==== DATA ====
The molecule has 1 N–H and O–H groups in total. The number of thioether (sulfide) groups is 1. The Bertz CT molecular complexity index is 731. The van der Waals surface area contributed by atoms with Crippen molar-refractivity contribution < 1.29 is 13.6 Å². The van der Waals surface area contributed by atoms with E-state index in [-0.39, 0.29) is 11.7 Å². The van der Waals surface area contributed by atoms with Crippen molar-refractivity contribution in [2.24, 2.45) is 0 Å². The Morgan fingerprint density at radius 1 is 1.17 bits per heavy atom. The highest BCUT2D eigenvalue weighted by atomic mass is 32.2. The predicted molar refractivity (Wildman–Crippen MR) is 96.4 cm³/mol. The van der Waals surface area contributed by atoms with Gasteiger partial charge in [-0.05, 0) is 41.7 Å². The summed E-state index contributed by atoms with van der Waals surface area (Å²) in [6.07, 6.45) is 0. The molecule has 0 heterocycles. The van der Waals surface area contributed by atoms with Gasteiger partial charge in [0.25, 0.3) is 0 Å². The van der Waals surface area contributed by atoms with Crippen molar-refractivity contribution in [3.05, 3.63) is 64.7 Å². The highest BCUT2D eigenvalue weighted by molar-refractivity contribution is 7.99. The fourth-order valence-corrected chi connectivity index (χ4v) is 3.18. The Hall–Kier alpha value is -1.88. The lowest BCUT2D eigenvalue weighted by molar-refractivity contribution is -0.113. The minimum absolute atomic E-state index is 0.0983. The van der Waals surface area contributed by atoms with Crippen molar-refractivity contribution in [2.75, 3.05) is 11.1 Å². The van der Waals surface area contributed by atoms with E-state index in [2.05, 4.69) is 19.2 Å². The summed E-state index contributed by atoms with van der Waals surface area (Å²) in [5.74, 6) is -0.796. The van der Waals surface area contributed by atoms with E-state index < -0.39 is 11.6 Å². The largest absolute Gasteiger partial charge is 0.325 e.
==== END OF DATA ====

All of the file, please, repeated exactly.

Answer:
The molecule has 1 N–H and O–H groups in total. The number of thioether (sulfide) groups is 1. The Bertz CT molecular complexity index is 731. The van der Waals surface area contributed by atoms with Crippen molar-refractivity contribution < 1.29 is 13.6 Å². The van der Waals surface area contributed by atoms with E-state index in [-0.39, 0.29) is 11.7 Å². The van der Waals surface area contributed by atoms with Crippen molar-refractivity contribution in [2.24, 2.45) is 0 Å². The Morgan fingerprint density at radius 1 is 1.17 bits per heavy atom. The highest BCUT2D eigenvalue weighted by atomic mass is 32.2. The predicted molar refractivity (Wildman–Crippen MR) is 96.4 cm³/mol. The van der Waals surface area contributed by atoms with Gasteiger partial charge in [-0.05, 0) is 41.7 Å². The summed E-state index contributed by atoms with van der Waals surface area (Å²) in [6.07, 6.45) is 0. The molecule has 0 heterocycles. The van der Waals surface area contributed by atoms with Gasteiger partial charge in [0.25, 0.3) is 0 Å². The van der Waals surface area contributed by atoms with Crippen molar-refractivity contribution in [3.05, 3.63) is 64.7 Å². The highest BCUT2D eigenvalue weighted by molar-refractivity contribution is 7.99. The fourth-order valence-corrected chi connectivity index (χ4v) is 3.18. The Hall–Kier alpha value is -1.88. The lowest BCUT2D eigenvalue weighted by molar-refractivity contribution is -0.113. The minimum absolute atomic E-state index is 0.0983. The van der Waals surface area contributed by atoms with Crippen molar-refractivity contribution in [2.75, 3.05) is 11.1 Å². The van der Waals surface area contributed by atoms with E-state index in [2.05, 4.69) is 19.2 Å². The summed E-state index contributed by atoms with van der Waals surface area (Å²) in [5.74, 6) is -0.796. The van der Waals surface area contributed by atoms with E-state index < -0.39 is 11.6 Å². The largest absolute Gasteiger partial charge is 0.325 e.